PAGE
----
Compounded Topical Analgesics
Amode Tembhekar, BS
Christopher Migdal, BS
Martin AC Manoukian, BS
Topical analgesics and anesthetics may include patches, creams, ointments, or gels prepared for local delivery to the skin, targeting sensory nerve endings and tissues after dermal penetration.
Topical administration allows effective delivery of medications while reducing systemic side effects.
Topical analgesics can improve patient adherence and acceptance.
The use of compounded pain medications has long been used in pain management to increase drug efficacy while simultaneously decreasing toxicity. Recently, this method of pharmaceutical delivery has gained increasing popularity owing to a greater understanding of the adverse effects, addiction potential, and abuse of currently prescribed oral analgesics. Many physicians prefer to use compounded topical medications owing to perceived improvements in efficacy and a resultant decreased narcotic prescribing.1 In particular, compounded topical analgesics have been demonstrated to be effective tools for treating various types of pain, including musculoskeletal pain, fibromyalgia, peripheral neuropathic pain, diabetic neuropathy, postherpetic neuralgia, and vulvyodynia.2 Although there are a plethora of options and formulations, this chapter will provide a concise summary of commonly used compounding medications and the principles behind their use. There are numerous advantages to using compounding medications, chief among them their ability to produce local, targeted effects while avoiding the undesirable systemic effects of oral dosing, thereby resulting in improved patient adherence2,3.
DELIVERY TO TARGET TISSUE
To be effective, compounded topical analgesics must be able to traverse the skin to reach their site of action at the nerve endings located within the dermis. To do so they must either enter the dermis via the skin appendages or diffuse through the epidermis. Although entry via the skin appendages is less selective, these appendages are not uniformly distributed throughout the body, and the drug can be sequestered in the hair follicles.4 Drugs that reach the dermis via diffusion must first cross stratum corneum, a layer of dead keratinocytes that contains intracellular lipids and is covered by a lipid film.4 To effectively cross this lipophilic barrier, drugs must follow Lipinski’s rule of five, which states that drugs must weigh less than 500 daltons, must have a log P of less than 5 (a measure of lipophilicity), must have less than 5 hydrogen bond donors, and must have less than 10 hydrogen bond acceptors.5 Next, compound topical analgesics must cross the layers of the epidermis, which from superficial to deep are the stratum lucidum, stratum granulosum, stratum spinosum, and stratum basale, each of which are aqueous layers of keratinocytes at successive stages of differentiation.6 The final barrier is the basement membrane, a charged layer of connective tissue, anchoring fibrils, and glycoproteins that is mostly permeable to cationic molecules.7 Upon traversing the basement membrane, drugs then enter the dermis, which contains the sensory nerve endings that are the targets for compounded analgesics. The dermis is also highly vascularized, allowing for the delivery of drug to local downstream tissue (Figure 35-1). However, if too much drug enters the dermal vasculature, it is possible for the drug to reach detectable levels systemically.8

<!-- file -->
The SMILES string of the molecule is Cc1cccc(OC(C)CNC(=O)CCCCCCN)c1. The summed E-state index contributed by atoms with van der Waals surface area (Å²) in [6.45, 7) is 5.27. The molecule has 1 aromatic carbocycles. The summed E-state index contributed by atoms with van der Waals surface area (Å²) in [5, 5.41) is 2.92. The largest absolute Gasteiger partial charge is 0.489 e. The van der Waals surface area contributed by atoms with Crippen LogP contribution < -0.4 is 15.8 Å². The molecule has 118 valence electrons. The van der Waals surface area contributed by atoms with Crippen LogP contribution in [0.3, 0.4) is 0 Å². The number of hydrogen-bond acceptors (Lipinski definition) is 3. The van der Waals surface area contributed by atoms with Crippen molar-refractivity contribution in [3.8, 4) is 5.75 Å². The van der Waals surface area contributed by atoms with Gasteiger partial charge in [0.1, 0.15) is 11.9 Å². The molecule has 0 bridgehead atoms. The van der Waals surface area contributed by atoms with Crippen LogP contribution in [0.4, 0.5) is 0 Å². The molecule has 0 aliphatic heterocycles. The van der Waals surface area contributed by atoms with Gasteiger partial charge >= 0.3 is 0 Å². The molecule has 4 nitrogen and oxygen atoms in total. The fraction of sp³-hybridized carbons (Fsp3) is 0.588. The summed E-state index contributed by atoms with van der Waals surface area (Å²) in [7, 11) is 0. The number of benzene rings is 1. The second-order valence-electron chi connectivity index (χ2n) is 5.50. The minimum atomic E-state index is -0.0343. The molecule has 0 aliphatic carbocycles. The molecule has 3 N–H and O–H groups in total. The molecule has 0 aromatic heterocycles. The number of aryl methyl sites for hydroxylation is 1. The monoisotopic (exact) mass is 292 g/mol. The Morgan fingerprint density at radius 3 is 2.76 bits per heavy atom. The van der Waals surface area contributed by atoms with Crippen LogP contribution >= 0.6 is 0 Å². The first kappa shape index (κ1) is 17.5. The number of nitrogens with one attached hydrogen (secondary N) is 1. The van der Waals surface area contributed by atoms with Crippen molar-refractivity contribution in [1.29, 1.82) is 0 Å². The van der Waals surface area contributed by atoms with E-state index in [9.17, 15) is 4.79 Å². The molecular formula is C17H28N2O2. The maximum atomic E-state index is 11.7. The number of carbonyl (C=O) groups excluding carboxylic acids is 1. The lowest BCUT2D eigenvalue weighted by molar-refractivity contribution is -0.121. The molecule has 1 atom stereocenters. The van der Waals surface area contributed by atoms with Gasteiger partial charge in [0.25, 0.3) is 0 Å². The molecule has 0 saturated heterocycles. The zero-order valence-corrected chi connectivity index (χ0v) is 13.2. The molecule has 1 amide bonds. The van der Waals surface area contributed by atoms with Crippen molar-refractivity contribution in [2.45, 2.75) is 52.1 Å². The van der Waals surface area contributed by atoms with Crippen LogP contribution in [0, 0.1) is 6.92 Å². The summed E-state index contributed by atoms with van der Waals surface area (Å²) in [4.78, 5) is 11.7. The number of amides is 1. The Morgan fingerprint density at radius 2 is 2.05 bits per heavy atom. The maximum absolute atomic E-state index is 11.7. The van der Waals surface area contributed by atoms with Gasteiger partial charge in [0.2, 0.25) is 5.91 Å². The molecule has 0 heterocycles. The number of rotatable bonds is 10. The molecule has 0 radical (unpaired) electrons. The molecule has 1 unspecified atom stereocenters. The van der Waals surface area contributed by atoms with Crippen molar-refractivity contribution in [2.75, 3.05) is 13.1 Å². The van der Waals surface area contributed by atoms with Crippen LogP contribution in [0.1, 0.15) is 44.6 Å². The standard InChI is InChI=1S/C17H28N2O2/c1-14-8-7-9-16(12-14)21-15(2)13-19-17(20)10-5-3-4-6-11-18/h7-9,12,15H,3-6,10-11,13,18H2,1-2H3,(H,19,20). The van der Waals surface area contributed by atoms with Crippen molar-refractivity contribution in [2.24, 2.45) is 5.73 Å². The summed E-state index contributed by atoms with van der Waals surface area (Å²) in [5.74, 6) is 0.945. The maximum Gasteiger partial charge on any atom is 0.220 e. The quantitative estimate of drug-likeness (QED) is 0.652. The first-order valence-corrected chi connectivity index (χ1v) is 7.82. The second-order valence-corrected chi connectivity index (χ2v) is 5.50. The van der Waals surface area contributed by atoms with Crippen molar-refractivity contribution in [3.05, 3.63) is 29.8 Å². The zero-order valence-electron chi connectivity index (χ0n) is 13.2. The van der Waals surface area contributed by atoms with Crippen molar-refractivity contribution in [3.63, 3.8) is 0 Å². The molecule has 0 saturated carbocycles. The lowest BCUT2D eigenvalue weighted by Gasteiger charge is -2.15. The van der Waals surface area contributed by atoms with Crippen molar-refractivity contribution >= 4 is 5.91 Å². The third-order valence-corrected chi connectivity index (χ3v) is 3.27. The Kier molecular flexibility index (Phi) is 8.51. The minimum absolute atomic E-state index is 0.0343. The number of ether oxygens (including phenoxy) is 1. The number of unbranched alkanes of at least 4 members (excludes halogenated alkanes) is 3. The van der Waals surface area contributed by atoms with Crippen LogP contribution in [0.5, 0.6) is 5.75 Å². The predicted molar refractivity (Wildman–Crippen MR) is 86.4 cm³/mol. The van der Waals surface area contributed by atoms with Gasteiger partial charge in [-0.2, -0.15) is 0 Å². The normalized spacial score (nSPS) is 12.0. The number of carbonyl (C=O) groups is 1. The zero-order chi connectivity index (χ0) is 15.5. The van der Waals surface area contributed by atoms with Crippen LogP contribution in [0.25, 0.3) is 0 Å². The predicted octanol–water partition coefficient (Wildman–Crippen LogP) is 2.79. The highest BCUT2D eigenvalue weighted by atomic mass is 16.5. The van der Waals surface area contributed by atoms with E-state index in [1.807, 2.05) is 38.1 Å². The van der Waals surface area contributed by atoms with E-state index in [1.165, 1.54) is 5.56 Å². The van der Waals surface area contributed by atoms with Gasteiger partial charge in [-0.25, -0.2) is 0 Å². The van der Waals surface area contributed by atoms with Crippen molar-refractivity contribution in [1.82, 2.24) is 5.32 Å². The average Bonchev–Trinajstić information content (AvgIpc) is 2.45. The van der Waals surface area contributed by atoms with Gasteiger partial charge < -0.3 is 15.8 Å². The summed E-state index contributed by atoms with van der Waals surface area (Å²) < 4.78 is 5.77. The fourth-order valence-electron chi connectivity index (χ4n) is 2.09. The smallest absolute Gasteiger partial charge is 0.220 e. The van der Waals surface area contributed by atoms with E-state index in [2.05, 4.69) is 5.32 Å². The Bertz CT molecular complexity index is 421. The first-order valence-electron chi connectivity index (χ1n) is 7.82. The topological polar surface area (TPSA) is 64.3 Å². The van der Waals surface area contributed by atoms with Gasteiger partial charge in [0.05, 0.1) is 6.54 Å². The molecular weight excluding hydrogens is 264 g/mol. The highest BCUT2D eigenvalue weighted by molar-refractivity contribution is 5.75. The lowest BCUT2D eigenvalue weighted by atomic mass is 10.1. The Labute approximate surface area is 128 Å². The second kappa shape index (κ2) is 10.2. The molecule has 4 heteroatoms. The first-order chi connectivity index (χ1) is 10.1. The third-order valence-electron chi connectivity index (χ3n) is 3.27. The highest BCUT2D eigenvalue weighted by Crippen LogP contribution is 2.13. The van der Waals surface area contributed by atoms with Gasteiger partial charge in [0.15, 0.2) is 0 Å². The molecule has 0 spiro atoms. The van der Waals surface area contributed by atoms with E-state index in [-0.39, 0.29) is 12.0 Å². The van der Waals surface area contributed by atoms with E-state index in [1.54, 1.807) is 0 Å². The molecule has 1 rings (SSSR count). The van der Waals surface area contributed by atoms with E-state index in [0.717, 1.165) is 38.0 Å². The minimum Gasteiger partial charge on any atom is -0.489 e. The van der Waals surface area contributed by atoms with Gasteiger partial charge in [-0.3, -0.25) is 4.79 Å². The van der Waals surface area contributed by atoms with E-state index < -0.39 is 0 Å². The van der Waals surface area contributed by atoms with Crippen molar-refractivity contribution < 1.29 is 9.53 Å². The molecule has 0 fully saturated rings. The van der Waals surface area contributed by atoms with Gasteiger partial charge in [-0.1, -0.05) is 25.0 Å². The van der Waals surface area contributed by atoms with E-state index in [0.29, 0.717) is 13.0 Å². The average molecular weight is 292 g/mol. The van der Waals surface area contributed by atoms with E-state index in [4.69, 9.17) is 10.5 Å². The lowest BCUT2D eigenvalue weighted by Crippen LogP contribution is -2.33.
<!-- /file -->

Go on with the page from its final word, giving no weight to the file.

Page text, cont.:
Multiple formulations of compounded analgesics exist, and selection should be based on the etiology of a particular pain condition. For example, for a patient with neuropathic pain a regimen may include Ketamine 10%, Gabapentin 6%, and Clonidine 0.2%.9 Baclofen 2% and Amitriptyline 2% may be supplemented as deemed appropriate. For mechanical or inflammatory pain associated with muscle spasms, another analgesic compounded combination of Ketoprofen, Lidocaine, and Cyclobenzaprine would be favorable. Capsaicin is another promising topical analgesic that has been effective in treating postherpetic neurlagia.10 The mechanisms of action of these drugs are summarized in Table 35-1. These analgesics are delivered in the form of creams, gels, and ointments that may have limited efficacy when used alone. Thus, compounded topical analgesics are usually delivered with transdermal bases such as Pluronic lecithin organogel, Speed Gel, VanPen, DemiGel, Lipoderm, or LipodermActiveMax to enhance permeation and absorption.3,11,12 Keep in mind that multiple mechanisms and potential targets exist for therapeutic pharmacologic intervention for both acute and chronic pain. Careful assessment should guide treatment strategy.